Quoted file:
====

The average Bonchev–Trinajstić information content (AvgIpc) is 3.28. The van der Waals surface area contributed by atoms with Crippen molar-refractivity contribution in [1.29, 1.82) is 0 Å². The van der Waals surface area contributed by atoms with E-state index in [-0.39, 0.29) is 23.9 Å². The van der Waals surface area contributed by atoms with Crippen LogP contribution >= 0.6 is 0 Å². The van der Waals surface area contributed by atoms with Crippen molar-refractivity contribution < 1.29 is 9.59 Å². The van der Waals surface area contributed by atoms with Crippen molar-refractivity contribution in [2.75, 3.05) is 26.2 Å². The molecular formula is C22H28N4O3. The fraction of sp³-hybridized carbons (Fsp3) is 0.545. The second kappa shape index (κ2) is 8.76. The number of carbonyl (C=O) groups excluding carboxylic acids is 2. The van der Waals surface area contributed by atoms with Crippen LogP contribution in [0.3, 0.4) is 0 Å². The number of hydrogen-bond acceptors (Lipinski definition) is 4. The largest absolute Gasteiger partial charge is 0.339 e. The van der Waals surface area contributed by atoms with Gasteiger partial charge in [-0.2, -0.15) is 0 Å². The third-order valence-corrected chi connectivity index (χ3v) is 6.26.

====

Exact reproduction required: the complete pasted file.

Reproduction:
The average Bonchev–Trinajstić information content (AvgIpc) is 3.28. The van der Waals surface area contributed by atoms with Crippen molar-refractivity contribution in [1.29, 1.82) is 0 Å². The van der Waals surface area contributed by atoms with E-state index in [-0.39, 0.29) is 23.9 Å². The van der Waals surface area contributed by atoms with Crippen LogP contribution >= 0.6 is 0 Å². The van der Waals surface area contributed by atoms with Crippen molar-refractivity contribution < 1.29 is 9.59 Å². The van der Waals surface area contributed by atoms with Crippen molar-refractivity contribution in [2.75, 3.05) is 26.2 Å². The molecular formula is C22H28N4O3. The fraction of sp³-hybridized carbons (Fsp3) is 0.545. The second kappa shape index (κ2) is 8.76. The number of carbonyl (C=O) groups excluding carboxylic acids is 2. The van der Waals surface area contributed by atoms with Crippen LogP contribution in [0.3, 0.4) is 0 Å². The number of hydrogen-bond acceptors (Lipinski definition) is 4. The largest absolute Gasteiger partial charge is 0.339 e. The van der Waals surface area contributed by atoms with Gasteiger partial charge in [-0.2, -0.15) is 0 Å². The third-order valence-corrected chi connectivity index (χ3v) is 6.26.